The concept of establishing different standards for a. juvenile is an accepted legal principle since minors generally hold a subordinate and protected status in our legal system. There are legally and socially recognized differences between the presumed responsibility of adults and minors. Indeed the juvenile justice system ... is substantially different in philosophy and procedure from the-adult system. This State, like all the others, has recognized the fact that juveniles many times lack the capacity and responsibility to realize the full consequences of their actions. As a result of this recognition minors are unable to execute a binding contract, unable to convey real property, and unable to marry of their own free will. It would indeed be inconsistent and unjust to hold that one whom the State deems incapable of being able to marry, purchase alcoholic beverages, or even donate their own blood, should be compelled to stand on the same footing as an adult when asked to waive important . . . rights at a time most critical to him in an atmosphere most foreign and unfamiliar.
In re E. T. C., supra, 141 Vt. at 378-79, 449 A.2d at 939 (quoting Lewis v. State, supra (citations omitted)). The need for the presence of an interested adult was thus seen as a broad one, extending to all who are minors in the eyes of the law.
Some states have adopted the interested-adult rule by statute. See, e.g., Colo. Eev. Stat. § 19-2-102(3) (c) (I) (1973) ; N.C. Gen. Stat. § 7A-595(a) (3) (1981). Others have done so by judicial decision. See, e.g., Lewis v. State, supra; State ex rel. Dino, 359 So. 2d 586, 592 (La. 1978) ; Commonwealth v. *473Smith, 472 Pa. 492, 872 A.2d 797 (1977). To protect the unsophisticated minor from an unknowing and unintelligent waiver of constitutional rights, these states, explicitly or implicitly, align the right to consult with an interested adult with the right to be given Miranda warnings.
The purpose of the rule is to guard against improvident waivers resulting from the minor’s lack of sophistication or experience. In many cases, a mature decision cannot be made by a minor who is isolated, ignorant of his rights or intimidated by his surroundings. The rule is an attempt to guarantee that his decision is as well considered as that of an adult under similar circumstances.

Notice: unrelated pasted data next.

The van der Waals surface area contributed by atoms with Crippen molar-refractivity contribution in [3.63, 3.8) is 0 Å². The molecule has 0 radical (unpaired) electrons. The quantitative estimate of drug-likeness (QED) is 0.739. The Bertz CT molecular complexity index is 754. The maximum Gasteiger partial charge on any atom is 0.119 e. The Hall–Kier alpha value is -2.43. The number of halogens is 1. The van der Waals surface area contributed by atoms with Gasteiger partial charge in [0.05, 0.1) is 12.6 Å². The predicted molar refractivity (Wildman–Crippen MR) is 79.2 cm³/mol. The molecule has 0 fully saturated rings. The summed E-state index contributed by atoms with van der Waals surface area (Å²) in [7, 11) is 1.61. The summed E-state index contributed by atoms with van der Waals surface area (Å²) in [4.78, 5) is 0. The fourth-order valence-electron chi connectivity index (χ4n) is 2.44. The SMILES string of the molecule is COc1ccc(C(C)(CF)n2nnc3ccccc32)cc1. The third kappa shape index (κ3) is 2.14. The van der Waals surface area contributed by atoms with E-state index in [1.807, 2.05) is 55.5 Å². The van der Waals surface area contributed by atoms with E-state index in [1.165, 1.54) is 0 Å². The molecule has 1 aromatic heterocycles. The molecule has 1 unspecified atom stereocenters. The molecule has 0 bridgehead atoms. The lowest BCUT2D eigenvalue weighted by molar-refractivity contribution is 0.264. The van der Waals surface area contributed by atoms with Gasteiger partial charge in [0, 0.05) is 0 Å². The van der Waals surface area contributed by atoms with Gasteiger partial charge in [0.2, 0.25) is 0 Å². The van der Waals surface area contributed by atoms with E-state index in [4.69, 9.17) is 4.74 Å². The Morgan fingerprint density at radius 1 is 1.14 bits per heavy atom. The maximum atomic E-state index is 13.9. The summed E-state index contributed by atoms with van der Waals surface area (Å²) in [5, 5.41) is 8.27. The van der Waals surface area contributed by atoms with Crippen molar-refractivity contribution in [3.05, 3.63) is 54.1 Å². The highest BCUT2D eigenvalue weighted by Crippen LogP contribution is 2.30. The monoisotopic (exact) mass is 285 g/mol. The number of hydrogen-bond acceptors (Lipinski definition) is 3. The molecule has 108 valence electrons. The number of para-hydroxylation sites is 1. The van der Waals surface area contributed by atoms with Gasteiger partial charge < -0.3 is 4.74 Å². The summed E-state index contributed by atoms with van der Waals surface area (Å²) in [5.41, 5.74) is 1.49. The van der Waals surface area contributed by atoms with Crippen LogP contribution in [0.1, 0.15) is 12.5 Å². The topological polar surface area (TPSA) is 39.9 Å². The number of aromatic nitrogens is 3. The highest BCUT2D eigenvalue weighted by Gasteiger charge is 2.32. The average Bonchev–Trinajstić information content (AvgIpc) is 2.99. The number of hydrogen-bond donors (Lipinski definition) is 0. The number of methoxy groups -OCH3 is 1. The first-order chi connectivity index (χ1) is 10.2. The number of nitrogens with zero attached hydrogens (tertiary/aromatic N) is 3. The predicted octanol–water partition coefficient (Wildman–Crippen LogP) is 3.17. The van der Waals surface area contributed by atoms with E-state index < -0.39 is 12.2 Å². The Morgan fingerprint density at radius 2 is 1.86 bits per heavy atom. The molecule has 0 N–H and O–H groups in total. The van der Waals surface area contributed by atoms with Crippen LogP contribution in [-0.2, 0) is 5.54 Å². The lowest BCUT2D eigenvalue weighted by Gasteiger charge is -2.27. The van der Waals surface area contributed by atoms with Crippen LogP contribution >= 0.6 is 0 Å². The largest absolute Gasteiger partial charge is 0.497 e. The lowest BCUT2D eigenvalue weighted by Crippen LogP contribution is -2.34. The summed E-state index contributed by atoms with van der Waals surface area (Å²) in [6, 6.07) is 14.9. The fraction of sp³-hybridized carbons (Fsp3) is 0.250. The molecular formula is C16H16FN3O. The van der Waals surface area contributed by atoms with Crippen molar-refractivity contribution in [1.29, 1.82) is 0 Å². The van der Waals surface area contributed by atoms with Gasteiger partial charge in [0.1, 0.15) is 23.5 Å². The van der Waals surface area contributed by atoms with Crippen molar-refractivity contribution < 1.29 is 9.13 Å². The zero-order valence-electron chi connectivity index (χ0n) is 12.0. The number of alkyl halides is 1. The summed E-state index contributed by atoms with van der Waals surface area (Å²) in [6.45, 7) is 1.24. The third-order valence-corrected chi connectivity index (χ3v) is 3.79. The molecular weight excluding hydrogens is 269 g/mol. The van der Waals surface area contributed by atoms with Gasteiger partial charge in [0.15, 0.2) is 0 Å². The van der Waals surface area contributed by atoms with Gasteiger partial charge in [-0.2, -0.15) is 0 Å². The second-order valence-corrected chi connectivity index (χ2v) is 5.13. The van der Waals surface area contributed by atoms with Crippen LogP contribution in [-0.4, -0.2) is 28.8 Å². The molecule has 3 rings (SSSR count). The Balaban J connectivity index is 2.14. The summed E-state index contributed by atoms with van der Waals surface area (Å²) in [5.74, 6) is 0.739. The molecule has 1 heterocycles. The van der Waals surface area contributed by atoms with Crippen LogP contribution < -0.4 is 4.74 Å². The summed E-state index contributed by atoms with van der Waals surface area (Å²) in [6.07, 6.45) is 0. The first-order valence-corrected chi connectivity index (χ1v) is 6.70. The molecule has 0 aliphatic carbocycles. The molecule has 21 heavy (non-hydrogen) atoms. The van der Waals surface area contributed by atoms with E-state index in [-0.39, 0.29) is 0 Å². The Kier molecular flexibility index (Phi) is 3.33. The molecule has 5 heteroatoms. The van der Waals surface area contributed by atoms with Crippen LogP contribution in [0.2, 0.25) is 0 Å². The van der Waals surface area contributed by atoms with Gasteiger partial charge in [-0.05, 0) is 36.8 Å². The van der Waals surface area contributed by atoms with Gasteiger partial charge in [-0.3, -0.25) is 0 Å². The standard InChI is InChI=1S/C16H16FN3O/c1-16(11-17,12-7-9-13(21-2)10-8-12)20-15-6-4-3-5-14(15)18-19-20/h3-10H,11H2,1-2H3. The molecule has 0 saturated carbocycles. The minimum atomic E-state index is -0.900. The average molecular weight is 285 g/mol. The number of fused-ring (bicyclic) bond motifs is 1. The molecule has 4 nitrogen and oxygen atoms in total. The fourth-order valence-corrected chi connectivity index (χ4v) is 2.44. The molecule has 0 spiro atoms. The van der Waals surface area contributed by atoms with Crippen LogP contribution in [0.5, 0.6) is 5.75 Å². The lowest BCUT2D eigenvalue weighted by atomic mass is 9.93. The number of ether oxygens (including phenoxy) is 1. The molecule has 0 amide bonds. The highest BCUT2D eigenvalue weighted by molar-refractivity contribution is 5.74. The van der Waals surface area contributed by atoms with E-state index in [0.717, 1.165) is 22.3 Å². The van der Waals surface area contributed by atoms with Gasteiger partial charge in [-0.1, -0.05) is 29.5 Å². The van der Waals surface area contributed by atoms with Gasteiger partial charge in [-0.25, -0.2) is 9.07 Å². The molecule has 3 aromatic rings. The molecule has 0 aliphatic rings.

In re E. T. C. does not clearly articulate the point at which a juvenile’s right to consult with an interested adult arises, although the defendant in that case had been given Miranda warnings and may well have been under custodial interrogation.
We now hold that such right accrues to a person under the age of eighteen years at the commencement of a custodial interrogation by the police. This right shall accrue simultaneously with the right to be given Miranda warnings — “when the individual is first subjected to police interrogation while in custody at the station or otherwise deprived of his freedom of action in any significant way.” Miranda v. Arizona, supra, 384 U.S. at 477.
Defendant would have us extend the rule to cover all situations in which minors are questioned by the police. We find this position untenable. The burden on law enforcement officials would far outweigh the benefit accruing to minors. The police would face a significant handicap if, before questioning any witness who is a minor, they had to summon an interested adult to the station or scene. The difficulty in producing such an adult could cause unwarranted and prejudicial delay in investigatory situations when time is often of the essence.
Defendant, although clearly suspected of wrongdoing by the police, was not “in custody” at the time the incriminating statements were made to the officer. This finding by the trial court is not challenged on appeal. We conclude, therefore, *474that there was no error in admitting defendant’s statements into evidence.